As a veteran of the cable and telecom industries, Jen Cistola has experience working with industry organizations such as CableLabs and has also led global cable and telecom product teams in bringing software-based products to market.
Cistola understands the value of tapping the expertise of mentors, which she calls "coaches," to provide constructive feedback and propel her career forward. In her current role as managing director of ICT Intuition, Cistola focuses on supporting the enterprise communications services market, as well as other women in the workplace.
Initiatives that echo the voice and engagement of female technologists are critical to corporate success, says Cistola. In this Mentor Monday, Cistola explains how identifying coaches both outside and within her workplace has made a huge impact on her career path. She shares advice on how other women in comms can build relationships with mentors, influence their organization's strategies, and why she says "swagger matters" for the success of women in tech. Read on for more.
Women in Comms: Tell us a little about yourself and your role at ICT Intuition.
Jen Cistola: At ICT Intuition we help communications service providers and technology suppliers to grow their business by developing, measuring and executing on market and product strategies.
I've spent more than 20 years in the cable industry. Before joining ICT Intuition as managing director, I was an SVP at CableLabs , where I led several platform and software-based industry-wide programs. I established multiple C-Level Advisory Boards to accelerate adoption. As VP at the TM Forum, I led the Data Analytics program.
WiC: How is ICT Intuition supporting service providers in their digital transformations?
JC: ICT Intuition was founded by an amazing fellow female engineer, Nancee Ruzicka. Nancee's experience is primarily from the telco side. She previously worked within the US West Advanced Technologies group and then went on to work as an analyst with Stratecast and the Yankee Group before starting ICT Intuition.
The communications industry is adopting new, customer-centered technology both to improve the customer experience and reinvent their legacy operations. At ICT Intuition we provide a bridge, primarily through easy-to-adopt product strategies and market research, which speeds service provider technology adoption.
WiC: What are some of the biggest challenges that cable and telecommunications technology startups face and how do you support them in your current role?
JC: Startups typically have a challenge providing operator-friendly and compelling context for their new products and services. We help startups in creating and testing product strategies by working directly with senior service provider executives. We add clarity to the context of the product in terms of service provider benefits. We also provide market research and business development by leveraging our deep industry relationships.
WiC: How have mentors shaped your career?
JC: I refer to my mentors as coaches, and I have been very lucky to have had some wonderful coaches.
Outside of work, I sought out and paid for an executive coach midway through my career. My coach, Elizabeth Martin, works with healthcare executives and is based in Georgia, but we clicked and worked together for more than a decade. She provided a much-needed outsider's perspective and helped me through a multitude of challenging work scenarios.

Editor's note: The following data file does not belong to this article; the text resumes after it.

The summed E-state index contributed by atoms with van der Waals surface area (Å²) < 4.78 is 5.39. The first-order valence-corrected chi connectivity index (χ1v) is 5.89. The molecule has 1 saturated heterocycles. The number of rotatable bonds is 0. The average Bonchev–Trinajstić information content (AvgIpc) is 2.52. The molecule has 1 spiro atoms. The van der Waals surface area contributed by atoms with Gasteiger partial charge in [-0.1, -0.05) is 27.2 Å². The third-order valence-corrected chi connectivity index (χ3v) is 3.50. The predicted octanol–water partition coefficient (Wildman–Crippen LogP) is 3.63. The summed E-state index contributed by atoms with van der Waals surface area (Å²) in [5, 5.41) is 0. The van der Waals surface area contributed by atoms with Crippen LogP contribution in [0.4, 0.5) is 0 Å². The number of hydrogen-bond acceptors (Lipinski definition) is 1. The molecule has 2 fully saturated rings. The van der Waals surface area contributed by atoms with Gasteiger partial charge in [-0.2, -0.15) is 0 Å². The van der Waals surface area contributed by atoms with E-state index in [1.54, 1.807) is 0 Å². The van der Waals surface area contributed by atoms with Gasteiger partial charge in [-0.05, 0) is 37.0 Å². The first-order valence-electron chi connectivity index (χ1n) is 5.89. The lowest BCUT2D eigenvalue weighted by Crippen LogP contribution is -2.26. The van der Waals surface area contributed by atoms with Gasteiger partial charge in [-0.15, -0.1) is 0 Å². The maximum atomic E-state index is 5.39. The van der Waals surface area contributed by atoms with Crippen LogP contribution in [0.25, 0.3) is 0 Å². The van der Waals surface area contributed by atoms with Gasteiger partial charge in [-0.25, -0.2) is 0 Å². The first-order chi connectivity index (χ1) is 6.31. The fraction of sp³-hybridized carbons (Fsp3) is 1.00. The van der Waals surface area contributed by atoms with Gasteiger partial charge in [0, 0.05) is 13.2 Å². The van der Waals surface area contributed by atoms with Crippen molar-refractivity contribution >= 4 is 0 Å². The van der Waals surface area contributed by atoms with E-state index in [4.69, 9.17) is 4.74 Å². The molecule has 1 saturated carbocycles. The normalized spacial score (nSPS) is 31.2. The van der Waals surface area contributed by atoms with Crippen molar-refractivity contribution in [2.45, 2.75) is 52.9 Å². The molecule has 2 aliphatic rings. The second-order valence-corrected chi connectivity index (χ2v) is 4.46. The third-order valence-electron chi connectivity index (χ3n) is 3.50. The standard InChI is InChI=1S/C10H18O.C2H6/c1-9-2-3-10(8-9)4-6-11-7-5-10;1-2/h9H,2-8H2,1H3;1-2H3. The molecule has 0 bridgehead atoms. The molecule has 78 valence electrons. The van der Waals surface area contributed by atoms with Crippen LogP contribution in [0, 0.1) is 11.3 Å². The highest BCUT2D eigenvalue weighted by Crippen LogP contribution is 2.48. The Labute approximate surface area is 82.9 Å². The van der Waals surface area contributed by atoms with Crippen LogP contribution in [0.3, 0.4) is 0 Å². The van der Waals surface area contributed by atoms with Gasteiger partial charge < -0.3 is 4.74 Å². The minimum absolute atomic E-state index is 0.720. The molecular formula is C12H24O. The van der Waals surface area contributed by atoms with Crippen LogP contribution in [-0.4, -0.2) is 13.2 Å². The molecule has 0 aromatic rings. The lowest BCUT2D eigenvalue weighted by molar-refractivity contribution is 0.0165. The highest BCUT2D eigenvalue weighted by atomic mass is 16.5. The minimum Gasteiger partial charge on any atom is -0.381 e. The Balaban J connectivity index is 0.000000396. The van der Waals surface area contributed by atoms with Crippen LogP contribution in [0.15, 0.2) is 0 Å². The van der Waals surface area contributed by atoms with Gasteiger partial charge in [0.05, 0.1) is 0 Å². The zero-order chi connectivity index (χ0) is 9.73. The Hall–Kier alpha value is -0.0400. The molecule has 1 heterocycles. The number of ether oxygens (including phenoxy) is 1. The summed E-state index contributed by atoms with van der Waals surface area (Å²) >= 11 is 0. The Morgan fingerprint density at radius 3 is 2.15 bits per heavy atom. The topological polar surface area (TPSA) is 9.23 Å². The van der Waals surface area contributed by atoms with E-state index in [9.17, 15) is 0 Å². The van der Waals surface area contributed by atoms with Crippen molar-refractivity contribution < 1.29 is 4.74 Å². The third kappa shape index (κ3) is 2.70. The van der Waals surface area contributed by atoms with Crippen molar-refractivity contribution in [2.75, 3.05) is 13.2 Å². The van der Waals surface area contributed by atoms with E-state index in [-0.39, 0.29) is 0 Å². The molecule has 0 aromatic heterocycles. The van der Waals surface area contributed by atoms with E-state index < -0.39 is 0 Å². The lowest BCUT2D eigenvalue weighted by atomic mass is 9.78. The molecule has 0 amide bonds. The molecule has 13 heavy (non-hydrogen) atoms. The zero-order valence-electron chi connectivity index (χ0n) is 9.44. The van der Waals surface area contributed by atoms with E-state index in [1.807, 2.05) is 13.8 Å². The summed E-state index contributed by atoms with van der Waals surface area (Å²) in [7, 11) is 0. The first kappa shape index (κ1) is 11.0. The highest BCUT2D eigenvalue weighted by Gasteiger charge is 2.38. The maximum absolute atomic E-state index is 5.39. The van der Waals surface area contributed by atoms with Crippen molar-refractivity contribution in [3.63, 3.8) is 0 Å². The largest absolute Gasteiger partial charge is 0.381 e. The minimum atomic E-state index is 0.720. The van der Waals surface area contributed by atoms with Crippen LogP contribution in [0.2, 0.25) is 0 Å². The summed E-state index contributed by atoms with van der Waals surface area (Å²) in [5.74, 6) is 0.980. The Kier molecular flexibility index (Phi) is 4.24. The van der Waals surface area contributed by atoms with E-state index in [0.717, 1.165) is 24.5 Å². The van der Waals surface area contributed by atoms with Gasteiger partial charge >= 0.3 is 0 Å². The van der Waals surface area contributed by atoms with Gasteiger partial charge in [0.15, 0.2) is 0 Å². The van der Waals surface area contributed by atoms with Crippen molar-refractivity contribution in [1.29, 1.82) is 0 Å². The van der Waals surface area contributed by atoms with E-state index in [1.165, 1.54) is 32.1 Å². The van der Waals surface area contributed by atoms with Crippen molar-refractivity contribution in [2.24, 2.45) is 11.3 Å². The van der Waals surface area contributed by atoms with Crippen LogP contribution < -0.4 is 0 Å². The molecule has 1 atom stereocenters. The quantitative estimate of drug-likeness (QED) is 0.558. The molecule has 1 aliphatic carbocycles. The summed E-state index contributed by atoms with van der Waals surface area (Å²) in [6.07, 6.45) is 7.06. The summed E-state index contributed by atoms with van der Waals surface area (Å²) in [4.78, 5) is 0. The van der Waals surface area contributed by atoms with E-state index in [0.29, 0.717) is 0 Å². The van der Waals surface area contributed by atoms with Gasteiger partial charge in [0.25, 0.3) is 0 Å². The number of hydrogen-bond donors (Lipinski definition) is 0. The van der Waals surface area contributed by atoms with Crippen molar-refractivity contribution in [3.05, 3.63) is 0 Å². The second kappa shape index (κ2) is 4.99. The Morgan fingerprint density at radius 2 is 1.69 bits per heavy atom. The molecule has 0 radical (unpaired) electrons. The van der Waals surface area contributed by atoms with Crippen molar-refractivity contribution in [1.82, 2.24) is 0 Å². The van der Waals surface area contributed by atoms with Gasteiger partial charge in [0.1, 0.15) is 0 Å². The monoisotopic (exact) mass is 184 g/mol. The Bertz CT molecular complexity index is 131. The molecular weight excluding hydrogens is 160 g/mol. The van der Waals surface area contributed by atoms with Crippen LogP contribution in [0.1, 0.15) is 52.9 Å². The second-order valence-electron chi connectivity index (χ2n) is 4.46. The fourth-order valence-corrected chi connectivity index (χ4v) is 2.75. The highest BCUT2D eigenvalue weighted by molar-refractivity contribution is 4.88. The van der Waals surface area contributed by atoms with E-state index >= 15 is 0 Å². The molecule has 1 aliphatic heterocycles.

On a more informal level, I've found that Patty Azzarello provides wonderful, structured group executive coaching.
Within the workplace, I have had several supervisors who were excellent coaches. Although it is sometimes uncomfortable, it's much better to ask for the direct and unvarnished feedback on your performance. If you are worried about your feelings getting hurt you may miss the opportunity for growth and to become a more valuable contributor and leader.
WiC: What advice do you have for women on how to establish a relationship with a mentor?
JC:I would advise to avoid asking the question, "will you be my mentor?" In her book Lean In, Sheryl Sandberg made some solid points on why this is a weak approach.
Approach a person you respect who has a view to the politics at the top and present a specific scenario that you would like their advice on. If you will be in the same meeting with this coach -- meet with them before to strategize. After the meeting, solicit their advice on what you could have improved on. Soliciting advice at a scenario or project level will be more attractive to a busy executive.
WiC: What's your biggest piece of professional advice for other women in the tech and comms industries? Any advice from your mentors that you want to share?
- Swagger matters Whether you are interviewing for a job or presenting to company executives it is critical to appear confident. One way to get past a lack of confidence is to imagine that you are a member of a high school sports team arriving on site for a big game. You would never let your teammates down by looking scared as you walked by your rivals, would you? In the corporate world, you are on a team and your team is depending on you to come across as strong and confident -- it's not about ego.
- Understand your company's financials If you work for a public company, jump online and listen to the quarterly investor calls. Read the 10-Ks. When you understand how your company increases revenue it will be easy to connect the dots to your role and how you can contribute.
- Ask for what you want Don't assume people know that you want that director or VP job. Create a story that explains how your promotion would be a good thing for your company and customers (not just you). Test and refine your pitch with those who can influence your promotion and don't give up!
— Kelsey Kusterer Ziser, Conference Producer & Contributing Writer, Light Reading